Here's a point on which Yammie and I disagree. He says not to bother upgrading your grips, because even the shiniest, most expensive grips are not going to help your throttle control skills. He's right that they won't help your skills, but I disagree that grips are a waste of money. My Honda PC800's handlebars are infamously too small for comfort, a mere 7/8 inch diameter. The community's common modification, which I've done to my bike, is to slide foam Grip Puppies over the stock grips. Not only are they soft and cushy, they effectively enlarge the grip diameter, making them much easier to hold onto, improving control. Yammie is correct that without having the proper throttle control skills in the first place, these won't help, but I would say that grips can help add control as well. The best scenario is having both the grips and the skills.

5. Removing Your Mirrors

This one, however, is just plain dumb unless you're actively on the track. Most track days require you to remove your mirrors, or at least tape over them so you can't use them, so that you focus on what's in front of you, not behind you. It's also one less thing to break if you drop the bike, and one less source of potentially tire slashing glass as well.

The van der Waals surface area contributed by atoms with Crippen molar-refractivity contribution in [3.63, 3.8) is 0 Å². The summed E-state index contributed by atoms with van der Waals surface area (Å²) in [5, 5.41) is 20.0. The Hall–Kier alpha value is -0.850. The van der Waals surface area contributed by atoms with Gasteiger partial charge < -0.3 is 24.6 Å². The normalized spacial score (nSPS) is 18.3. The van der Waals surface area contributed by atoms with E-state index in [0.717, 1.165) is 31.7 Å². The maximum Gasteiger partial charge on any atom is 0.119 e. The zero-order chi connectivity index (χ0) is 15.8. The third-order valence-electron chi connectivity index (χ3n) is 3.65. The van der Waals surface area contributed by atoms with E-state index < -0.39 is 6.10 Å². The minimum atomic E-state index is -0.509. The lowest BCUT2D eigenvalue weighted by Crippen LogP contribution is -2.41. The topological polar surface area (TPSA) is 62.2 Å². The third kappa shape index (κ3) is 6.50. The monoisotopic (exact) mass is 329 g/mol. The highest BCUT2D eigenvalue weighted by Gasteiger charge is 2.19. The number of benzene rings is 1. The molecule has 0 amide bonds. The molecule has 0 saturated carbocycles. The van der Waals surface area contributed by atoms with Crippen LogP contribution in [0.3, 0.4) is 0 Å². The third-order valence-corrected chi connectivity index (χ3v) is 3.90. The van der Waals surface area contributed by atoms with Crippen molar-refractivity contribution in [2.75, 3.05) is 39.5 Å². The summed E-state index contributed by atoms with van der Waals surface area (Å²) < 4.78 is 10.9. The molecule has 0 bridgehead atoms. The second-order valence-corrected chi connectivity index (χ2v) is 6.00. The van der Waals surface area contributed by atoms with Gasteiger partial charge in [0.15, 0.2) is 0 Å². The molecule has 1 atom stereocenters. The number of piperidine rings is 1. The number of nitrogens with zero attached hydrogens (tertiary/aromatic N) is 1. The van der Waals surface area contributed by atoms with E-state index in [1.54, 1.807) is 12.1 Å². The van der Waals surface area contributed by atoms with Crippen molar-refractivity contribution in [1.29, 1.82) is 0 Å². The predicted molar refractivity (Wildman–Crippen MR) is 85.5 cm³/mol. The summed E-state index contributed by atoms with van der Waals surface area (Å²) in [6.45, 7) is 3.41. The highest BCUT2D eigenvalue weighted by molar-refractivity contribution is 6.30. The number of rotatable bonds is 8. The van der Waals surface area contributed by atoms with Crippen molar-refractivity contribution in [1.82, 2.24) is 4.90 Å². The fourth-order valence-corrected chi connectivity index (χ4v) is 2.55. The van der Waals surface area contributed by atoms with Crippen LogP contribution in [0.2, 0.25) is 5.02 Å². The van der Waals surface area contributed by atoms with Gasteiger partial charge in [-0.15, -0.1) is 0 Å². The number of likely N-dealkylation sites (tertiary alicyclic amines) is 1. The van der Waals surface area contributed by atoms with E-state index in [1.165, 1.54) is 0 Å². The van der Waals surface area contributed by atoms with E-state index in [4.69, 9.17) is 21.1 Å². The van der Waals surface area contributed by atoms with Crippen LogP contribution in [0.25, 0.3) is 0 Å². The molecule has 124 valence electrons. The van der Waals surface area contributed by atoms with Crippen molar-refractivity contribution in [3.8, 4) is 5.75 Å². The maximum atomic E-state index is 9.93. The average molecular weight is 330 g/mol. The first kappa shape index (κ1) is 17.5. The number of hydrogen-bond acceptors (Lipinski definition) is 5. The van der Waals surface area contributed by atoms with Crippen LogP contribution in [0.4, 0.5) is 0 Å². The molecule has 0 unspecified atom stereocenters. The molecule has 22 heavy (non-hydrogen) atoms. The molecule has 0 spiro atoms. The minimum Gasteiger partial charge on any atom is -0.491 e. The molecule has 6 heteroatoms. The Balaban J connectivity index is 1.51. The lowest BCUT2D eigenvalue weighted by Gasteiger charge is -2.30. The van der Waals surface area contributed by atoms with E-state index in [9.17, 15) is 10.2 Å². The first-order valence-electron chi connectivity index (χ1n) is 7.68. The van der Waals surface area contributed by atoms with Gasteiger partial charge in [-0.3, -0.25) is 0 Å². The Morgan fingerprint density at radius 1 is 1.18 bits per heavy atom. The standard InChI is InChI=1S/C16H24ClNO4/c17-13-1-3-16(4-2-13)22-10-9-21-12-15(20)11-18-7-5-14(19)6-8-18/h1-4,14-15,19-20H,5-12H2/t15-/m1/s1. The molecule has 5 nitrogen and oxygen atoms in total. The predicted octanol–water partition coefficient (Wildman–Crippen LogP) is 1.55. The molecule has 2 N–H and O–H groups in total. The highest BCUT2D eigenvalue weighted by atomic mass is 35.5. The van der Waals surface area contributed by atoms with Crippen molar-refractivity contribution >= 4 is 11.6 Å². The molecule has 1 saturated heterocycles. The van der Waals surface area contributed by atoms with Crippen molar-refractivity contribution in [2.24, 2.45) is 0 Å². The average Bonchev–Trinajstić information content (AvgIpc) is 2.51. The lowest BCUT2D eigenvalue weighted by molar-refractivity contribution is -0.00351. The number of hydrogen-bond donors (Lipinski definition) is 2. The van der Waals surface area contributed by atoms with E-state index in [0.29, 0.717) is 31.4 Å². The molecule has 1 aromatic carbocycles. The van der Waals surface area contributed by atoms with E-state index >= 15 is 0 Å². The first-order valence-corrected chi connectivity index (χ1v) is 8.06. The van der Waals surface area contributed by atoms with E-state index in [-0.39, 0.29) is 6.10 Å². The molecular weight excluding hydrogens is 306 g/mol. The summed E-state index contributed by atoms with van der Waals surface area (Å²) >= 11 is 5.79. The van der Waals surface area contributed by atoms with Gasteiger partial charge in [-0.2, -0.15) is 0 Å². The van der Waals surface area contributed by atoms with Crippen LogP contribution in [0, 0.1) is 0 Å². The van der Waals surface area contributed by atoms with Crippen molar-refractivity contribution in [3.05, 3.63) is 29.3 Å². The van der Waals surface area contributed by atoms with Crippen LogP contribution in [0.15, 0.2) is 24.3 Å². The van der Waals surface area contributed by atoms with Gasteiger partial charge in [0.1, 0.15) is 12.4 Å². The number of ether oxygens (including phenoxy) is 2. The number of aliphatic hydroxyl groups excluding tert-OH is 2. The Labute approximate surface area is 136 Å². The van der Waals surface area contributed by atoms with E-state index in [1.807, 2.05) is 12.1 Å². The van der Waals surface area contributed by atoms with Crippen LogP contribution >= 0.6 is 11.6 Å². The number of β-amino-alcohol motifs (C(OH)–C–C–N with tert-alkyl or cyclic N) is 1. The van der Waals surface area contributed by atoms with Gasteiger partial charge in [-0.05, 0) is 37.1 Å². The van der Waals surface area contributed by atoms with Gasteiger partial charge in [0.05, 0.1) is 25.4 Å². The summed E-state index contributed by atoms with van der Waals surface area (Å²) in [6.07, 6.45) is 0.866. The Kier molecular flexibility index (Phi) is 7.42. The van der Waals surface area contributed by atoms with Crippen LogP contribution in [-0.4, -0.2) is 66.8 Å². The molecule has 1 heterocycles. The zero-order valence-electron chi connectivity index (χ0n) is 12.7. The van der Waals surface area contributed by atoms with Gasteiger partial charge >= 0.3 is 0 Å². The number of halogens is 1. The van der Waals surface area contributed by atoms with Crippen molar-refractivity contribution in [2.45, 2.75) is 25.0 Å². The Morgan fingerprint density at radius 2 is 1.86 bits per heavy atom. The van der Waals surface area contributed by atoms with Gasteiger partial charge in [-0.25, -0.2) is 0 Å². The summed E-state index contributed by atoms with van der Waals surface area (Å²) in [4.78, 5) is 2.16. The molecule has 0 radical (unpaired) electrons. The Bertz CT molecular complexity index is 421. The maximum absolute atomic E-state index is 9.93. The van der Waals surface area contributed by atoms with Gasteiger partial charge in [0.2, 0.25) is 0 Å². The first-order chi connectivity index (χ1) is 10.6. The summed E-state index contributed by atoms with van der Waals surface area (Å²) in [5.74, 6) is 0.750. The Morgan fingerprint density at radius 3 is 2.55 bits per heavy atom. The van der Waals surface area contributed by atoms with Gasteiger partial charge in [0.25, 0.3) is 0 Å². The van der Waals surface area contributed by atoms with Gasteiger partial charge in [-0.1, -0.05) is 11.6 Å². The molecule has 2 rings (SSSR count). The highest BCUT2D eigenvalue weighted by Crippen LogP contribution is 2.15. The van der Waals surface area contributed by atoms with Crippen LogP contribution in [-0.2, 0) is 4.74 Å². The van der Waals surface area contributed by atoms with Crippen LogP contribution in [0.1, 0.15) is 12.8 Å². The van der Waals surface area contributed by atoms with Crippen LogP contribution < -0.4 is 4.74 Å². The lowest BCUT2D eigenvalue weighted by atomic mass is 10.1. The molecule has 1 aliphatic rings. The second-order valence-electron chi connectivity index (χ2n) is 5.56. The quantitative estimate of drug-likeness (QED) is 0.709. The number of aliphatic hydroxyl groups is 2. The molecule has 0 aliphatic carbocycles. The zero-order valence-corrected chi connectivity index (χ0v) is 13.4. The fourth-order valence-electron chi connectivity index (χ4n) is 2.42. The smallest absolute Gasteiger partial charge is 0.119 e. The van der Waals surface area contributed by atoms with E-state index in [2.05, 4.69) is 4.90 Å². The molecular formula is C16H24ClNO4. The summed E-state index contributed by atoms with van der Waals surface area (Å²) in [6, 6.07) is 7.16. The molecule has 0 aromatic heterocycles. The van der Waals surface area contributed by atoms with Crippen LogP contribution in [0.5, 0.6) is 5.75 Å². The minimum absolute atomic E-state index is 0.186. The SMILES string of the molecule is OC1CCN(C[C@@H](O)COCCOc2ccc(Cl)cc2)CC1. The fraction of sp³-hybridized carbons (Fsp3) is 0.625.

On the street, though, everybody is trying to kill you. They come from all directions, including from behind. You need to be able to see behind you to know if someone is about to mow you down so you can take corrective action in time. Keep the mirrors. Use a different style, like bar-ends, if you like. Don't get rid of them, though.

6. Aftermarket Exhaust

Some bikes don't even go for their first ride without an aftermarket exhaust being installed on them, because loud pipes save lives (not really). This affects your engine's fuel/air ratio, though. Many modern bikes are already tuned by the factory to run lean to pass emissions testing. Opening up the exhaust will make them run even leaner, meaning there will be too much air and not enough fuel to make the engine run well. It'll need a retuning if it's fuel injected, or if it's carbureted it's time to open it up and drill or replace some jets. Do you really want to go through that kind of trouble for your first bike? The truth is that you'll end up going much faster by improving your riding skills than by any small gain a couple extra horsepower will give you.